Given all the fuss these days about immigration and borders, you might expect The Foreigner to be a serious political play. Wrong. It's a nonstop comedic triumph. When it moved from Milwaukee to Off Broadway in 1984, The Foreigner won two Obie awards and two Outer Critics Circle awards. Larry Shue's script is complicated but hysterical, and the Thin Air Theatre Company's production brings belly laughs from beginning to end.
The story takes place at a rural Georgia lodge, where Staff Sgt. "Froggy" LeSueur (Nick Madson) of the British army arrives with his English friend Charlie Baker (Jeffrey Salsbury). Froggy is a regular at the lodge, and a friend of proprietor Betty Meeks (Teri McClintock). The lodge is in imminent danger of being condemned, and Betty is desperate to avoid losing it. Charlie is staying for a few days, but doesn't want to be bothered by the other guests. To avoid them, he pretends he doesn't speak English, and that becomes the source of this comedic feast.
Salsbury has a considerable challenge reciting Shue's complicated gibberish. The script requires Charlie to tell a story in his "native language," a language he fabricates. Shue mixes a variety of dialects for the nonsense that Salsbury must deliver — an intimidating task for any actor, but Salsbury does it with a sly credibility. His entire performance is marvelous, but the five minutes telling the story in his native language is unforgettable.
Madson's Froggy gets laughs not just from the script, but also from his eye rolls and constant cocktail refills. Madson maintains a credible British accent throughout the hijinks, and smirks at the quandary he has concocted for Charlie. McClintock is hilarious as she claims the exotic foreigner as her own. Catherine (Kathleen Macari) adds some spice and attitude when she accidentally spills her secrets to Charlie. Owen (JT Rider) and Reverend Lee (Kevin Pierce) are devious villains, but outsmarted by the much dimmer Ellard (Connor Reilly). Reilly shows considerable range in his role, growing from a shy dullard to a confident leader. It's a tricky transition that he handles very well.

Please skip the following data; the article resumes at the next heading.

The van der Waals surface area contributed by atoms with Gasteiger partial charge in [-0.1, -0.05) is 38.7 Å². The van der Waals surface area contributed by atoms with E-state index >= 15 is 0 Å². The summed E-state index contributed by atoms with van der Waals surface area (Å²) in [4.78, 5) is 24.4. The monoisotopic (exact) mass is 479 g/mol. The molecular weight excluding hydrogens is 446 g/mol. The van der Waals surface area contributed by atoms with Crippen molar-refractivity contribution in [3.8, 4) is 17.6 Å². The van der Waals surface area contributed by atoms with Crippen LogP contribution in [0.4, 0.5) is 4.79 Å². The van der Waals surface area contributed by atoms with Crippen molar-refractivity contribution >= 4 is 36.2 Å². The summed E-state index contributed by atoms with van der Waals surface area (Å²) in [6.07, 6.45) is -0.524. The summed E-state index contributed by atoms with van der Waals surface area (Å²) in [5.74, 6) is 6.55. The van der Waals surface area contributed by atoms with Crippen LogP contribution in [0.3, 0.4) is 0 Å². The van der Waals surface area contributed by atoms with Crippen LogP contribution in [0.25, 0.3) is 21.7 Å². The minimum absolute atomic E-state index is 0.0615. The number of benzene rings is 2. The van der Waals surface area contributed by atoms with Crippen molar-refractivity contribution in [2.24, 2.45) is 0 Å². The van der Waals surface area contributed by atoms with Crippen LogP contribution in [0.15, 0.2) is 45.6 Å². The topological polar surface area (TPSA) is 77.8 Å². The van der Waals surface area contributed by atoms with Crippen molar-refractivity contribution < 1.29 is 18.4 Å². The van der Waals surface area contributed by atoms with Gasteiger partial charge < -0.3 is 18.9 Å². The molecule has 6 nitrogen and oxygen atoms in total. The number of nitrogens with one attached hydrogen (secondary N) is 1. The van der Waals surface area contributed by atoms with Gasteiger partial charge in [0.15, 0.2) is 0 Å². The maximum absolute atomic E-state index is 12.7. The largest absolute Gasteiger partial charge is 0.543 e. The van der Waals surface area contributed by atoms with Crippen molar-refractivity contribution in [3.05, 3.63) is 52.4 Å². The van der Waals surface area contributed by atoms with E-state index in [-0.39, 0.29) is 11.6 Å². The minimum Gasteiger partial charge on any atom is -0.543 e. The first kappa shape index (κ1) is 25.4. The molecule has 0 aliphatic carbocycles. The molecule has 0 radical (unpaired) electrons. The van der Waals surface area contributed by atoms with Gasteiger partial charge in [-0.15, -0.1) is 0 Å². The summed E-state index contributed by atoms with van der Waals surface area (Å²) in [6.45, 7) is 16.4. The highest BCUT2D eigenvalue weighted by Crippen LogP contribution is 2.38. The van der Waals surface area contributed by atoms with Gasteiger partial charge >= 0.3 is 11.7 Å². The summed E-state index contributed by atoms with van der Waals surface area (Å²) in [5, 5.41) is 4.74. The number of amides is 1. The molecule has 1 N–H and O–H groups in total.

Director Lawrence Lesher starts with an abundantly talented cast and puts them through The Foreigner obstacle course. Comedy is not always a result of a funny script, although Shue certainly delivers one. It's also a result of careful comedic timing and physical gestures. Lesher perfectly punctuates the script with precise timing and flashy physical comedy. There were times during the first act when the audience was actually stepping on lines because they couldn't stop laughing.
One caveat: The play's humor relies on some stereotypes that may offend those with Southern roots. There is also some humor involving a despicable hate group. Some may find such humor to be in poor taste. You've been warned.
That caveat aside, The Foreigner is a rip-roaring great evening of entertainment. If you need some cheering up after a few hours at one of Cripple Creek's blackjack tables, get a ticket. You'll feel much better after meeting The Foreigner.